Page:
In a news conference that went unnoticed by all but a few local media outlets, Bowser announced last week that weddings can take place in the District of Columbia, albeit at 25% capacity. Additionally, she declared that “standing and dancing at receptions” would be forbidden as of the Saturday just gone.
A spokesperson for Bowser told Fox5 on Saturday that the rule was put in place “to reduce the spread of COVID-19 because when people stand and dance their behavior changes,” in Fox’s words.
Dancing was famously banned in the fictional town of Bomont, Oklahoma, in the 1984 hit movie ‘Footloose.’ Boogying was also banned under pain of death by the Taliban in Afghanistan, and in several American towns and cities during the 20th century, albeit without the threat of beheading.
Twitter users who caught wind of Bowser’s decree on Monday ridiculed the Democrat mayor.
From outside the Beltway, where restrictions are being lifted, the idea of a dancing ban still being in effect likely seems laughable.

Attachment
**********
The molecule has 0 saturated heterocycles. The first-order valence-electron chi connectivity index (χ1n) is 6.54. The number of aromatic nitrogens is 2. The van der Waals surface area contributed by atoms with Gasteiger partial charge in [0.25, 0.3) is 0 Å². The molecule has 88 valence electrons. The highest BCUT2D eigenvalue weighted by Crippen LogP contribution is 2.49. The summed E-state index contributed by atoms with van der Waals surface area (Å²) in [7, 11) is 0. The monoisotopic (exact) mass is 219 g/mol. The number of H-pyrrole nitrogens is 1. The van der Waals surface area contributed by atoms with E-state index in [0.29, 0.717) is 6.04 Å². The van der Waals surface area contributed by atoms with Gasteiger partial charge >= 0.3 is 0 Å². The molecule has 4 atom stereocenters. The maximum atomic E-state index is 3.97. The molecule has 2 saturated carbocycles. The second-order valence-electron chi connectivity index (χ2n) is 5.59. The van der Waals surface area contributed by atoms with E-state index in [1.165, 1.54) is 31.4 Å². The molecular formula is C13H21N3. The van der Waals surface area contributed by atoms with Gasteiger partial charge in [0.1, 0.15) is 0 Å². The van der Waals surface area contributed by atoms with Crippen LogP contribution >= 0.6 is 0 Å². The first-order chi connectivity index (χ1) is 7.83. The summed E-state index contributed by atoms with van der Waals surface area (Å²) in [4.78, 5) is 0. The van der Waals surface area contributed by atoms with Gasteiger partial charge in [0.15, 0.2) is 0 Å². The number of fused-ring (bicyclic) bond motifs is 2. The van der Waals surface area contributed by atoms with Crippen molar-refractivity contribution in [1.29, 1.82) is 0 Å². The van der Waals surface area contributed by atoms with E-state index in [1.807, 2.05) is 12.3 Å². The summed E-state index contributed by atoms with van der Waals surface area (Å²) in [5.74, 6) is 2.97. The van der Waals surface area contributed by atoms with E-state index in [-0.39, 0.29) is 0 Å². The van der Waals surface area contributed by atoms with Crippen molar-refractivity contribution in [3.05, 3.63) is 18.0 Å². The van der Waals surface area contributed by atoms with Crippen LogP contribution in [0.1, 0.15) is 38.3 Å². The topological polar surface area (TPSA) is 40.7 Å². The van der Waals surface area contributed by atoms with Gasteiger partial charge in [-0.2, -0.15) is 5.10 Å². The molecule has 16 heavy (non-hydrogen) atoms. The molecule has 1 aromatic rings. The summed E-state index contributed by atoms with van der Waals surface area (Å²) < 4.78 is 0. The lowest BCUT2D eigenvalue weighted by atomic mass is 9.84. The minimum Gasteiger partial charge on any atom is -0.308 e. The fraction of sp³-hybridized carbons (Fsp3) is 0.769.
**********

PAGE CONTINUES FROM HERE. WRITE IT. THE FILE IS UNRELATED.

Florida Governor Ron DeSantis (R) lifted all local coronavirus emergency orders in his state on Monday, calling it “the evidence-based thing to do” amid a decline in infections and deaths and the ongoing rollout of vaccines. DeSantis has emerged as one of the most vocal critics of lockdowns, mask mandates and so-called “vaccine passports,” and despite a torrent of criticism from the media, has earned plaudits for the steps he took to protect Florida’s sizable population of seniors and keep its economy open.
In New York, Governor Andrew Cuomo (D) embraced a harsh lockdown but ordered nursing homes to accept Covid patients, with horrifying consequences. Cuomo was portrayed in the media as the anti-DeSantis, but has since come around to the benefits of reopening. Capacity restrictions will be mostly lifted there by May 19, he announced on Monday, with only large-scale gatherings subject to reduced capacity. Cuomo added that the city will fully reopen – meaning “literally, everything back to normal” – within the next two months. Unlike in Florida, however, masks and social distancing will still be required indoors for the time being.
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